lar resolution necessary to make an image of
the jet, which would settle the issue.
Laurent et al. have not attempted to
answer all of the questions raised by these
observations. They have not carried out any
modeling to investigate whether the gamma-
ray emission is consistent with the properties
of the radio jet seen by (9) or whether—pos-
sibly more likely because the high-energy
excess is only seen at certain states of the
accretion disk (12)—the detectable gamma-
ray jet is a transient phenomenon perhaps
related to the transient emission seen at
radio wavelengths (14) or in TeV gamma
rays (15). The presence of a transient, pow-
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ancy between the jet power inferred by (4)
and the appearance of the standard steady jet
seen in radio emission, but this question will
have to be addressed by future studies. The
work of Laurent et al. represents one of the
first uses of high-energy polarimetry, and
the first to give us an appreciable improve-
ment in our understanding of the physics of
an x-ray binary. More work of this nature is
expected from existing and planned gamma-
ray and x-ray polarimeters in the future.
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A Faster Water Cycle
Gabriel J. Bowen
Fossil teeth from marine mammals suggest
that the tropical water cycle sped up during
Most of us treat water as a commod- ity, a consumable if vital substance that we access with a turn of a faucet. But water is also an integral part of the
climate system, contributing to the delicate
balance of energy and mass that regulates the
temperature of our planet. This relationship is
at the heart of the scientific community’s concern that dramatic changes may be in store
for the water cycle in the future (1). Moreover, given water vapor’s role as the most
powerful greenhouse gas in Earth’s climate
system, uncertainty about future water cycle
change underlies much of the uncertainty in
future climate projections (2). Fortunately,
for geochemists, water is not an undifferentiated commodity, but rather exhibits subtle
but measurable variations in its stable oxygen isotopic compositions. These differences
allow researchers to trace past and present
fluxes within the water cycle. On page 4 55 of
this issue, Clementz and Sewall (3) use isotopic data from fossil teeth to reconstruct past
global patterns of variation in water isotopic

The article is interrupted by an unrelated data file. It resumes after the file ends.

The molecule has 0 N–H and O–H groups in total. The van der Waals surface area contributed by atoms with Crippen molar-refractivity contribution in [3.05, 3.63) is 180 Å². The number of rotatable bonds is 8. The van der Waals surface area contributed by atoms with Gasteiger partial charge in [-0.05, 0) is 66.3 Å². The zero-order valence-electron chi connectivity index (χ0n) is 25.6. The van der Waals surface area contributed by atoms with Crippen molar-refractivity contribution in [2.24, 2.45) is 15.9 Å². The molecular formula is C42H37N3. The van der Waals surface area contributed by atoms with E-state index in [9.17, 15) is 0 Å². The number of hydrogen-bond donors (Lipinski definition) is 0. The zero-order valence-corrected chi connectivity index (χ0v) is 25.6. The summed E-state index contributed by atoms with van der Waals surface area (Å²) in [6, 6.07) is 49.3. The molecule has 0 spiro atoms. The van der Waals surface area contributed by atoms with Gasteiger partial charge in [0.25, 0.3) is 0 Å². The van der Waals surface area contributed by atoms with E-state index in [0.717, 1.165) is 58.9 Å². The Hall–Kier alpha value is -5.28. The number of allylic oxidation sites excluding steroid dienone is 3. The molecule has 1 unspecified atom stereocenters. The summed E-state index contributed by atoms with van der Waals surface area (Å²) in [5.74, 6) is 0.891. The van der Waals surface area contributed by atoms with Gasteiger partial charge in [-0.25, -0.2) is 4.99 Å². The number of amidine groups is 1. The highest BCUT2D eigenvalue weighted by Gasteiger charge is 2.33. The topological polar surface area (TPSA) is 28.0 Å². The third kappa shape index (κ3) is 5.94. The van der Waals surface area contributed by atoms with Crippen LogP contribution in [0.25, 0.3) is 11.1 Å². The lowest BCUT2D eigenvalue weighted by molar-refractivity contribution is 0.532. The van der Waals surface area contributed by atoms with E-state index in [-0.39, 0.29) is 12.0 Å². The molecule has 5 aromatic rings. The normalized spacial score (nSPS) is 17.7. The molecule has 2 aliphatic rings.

composition. They fill a major data gap in the
geological record of the water cycle and provide evidence that fluxes of water through the
tropical atmosphere were more vigorous during past periods of extreme global warmth.
The tropics are the engine of the global
water cycle. Water vapor concentrations in
the tropical troposphere are substantially
higher than those in the extratropics (between
Water world. Data from the
Eocene, when the climate warmed
due to elevated CO2 levels, offer
insight into how the global hydro-logical cycle could shift in a
future greenhouse world (right).
Hypothesized changes from a
cooler “icehouse” world (left)
include enhanced vertical and
poleward vapor transport in the
Hadley cells, poleward expansion
of the subtropical arid zones associated with the subsiding branch
of the Hadley cells, and associated
increases in tropical precipitation
and subtropical evaporation rates.
Earth and Atmospheric Sciences, Purdue University, West
Lafayette, IN 47907, USA. E-mail: firstname.lastname@example.org
the tropical and polar regions), as a result of
the nonlinear relationship between tempera-
ture and saturation vapor pressure. Even so,
water cycles through the tropical atmosphere
about twice as fast as it does through the
mid and high latitudes. This is largely due
to high precipitation and evaporation rates
within the ascending and descending “arms”
of a circulation pattern known as the Had-
ley cell, which dominates the tropical atmo-
sphere (2). Deep convection within the trop-
ical rising branch of the Hadley cells plays
an important role in controlling the atmo-
spheric energy balance by delivering water
vapor to the upper troposphere, where it
contributes disproportionately to the green-
house effect (2). The tropics
are also a dominant source
of moisture to the higher
latitudes, and although the
strength of this tropical moisture pump is
sensitive to a number of competing influ-
ences, most models suggest that more water
vapor will be exported from the tropics in a
warmer world (1, 4) (see the figure).